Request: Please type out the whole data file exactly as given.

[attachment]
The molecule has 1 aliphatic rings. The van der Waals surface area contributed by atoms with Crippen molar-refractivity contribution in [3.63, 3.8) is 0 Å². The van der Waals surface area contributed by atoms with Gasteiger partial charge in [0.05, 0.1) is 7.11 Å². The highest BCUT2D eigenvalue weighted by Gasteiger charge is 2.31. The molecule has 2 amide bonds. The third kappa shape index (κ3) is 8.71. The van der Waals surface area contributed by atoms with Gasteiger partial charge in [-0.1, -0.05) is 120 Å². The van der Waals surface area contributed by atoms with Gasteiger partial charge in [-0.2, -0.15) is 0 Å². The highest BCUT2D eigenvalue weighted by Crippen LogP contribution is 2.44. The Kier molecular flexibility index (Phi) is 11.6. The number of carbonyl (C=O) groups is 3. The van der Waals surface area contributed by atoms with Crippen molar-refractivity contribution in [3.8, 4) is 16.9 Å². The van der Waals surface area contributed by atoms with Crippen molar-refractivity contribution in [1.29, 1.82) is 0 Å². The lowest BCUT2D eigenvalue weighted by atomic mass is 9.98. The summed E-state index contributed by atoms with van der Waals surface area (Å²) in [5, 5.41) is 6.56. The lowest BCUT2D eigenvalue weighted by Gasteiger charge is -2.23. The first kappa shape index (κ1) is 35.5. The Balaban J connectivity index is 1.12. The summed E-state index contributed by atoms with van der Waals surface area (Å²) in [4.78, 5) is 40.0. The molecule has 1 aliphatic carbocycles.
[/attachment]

The molecule has 1 aliphatic rings. The van der Waals surface area contributed by atoms with Crippen molar-refractivity contribution in [3.63, 3.8) is 0 Å². The van der Waals surface area contributed by atoms with Gasteiger partial charge in [0.05, 0.1) is 7.11 Å². The highest BCUT2D eigenvalue weighted by Gasteiger charge is 2.31. The molecule has 2 amide bonds. The third kappa shape index (κ3) is 8.71. The van der Waals surface area contributed by atoms with Gasteiger partial charge in [-0.1, -0.05) is 120 Å². The van der Waals surface area contributed by atoms with Gasteiger partial charge in [-0.2, -0.15) is 0 Å². The highest BCUT2D eigenvalue weighted by Crippen LogP contribution is 2.44. The Kier molecular flexibility index (Phi) is 11.6. The number of carbonyl (C=O) groups is 3. The van der Waals surface area contributed by atoms with Crippen molar-refractivity contribution in [3.8, 4) is 16.9 Å². The van der Waals surface area contributed by atoms with Crippen molar-refractivity contribution in [1.29, 1.82) is 0 Å². The lowest BCUT2D eigenvalue weighted by atomic mass is 9.98. The summed E-state index contributed by atoms with van der Waals surface area (Å²) in [5, 5.41) is 6.56. The lowest BCUT2D eigenvalue weighted by Gasteiger charge is -2.23. The first kappa shape index (κ1) is 35.5. The Balaban J connectivity index is 1.12. The summed E-state index contributed by atoms with van der Waals surface area (Å²) in [4.78, 5) is 40.0. The molecule has 1 aliphatic carbocycles.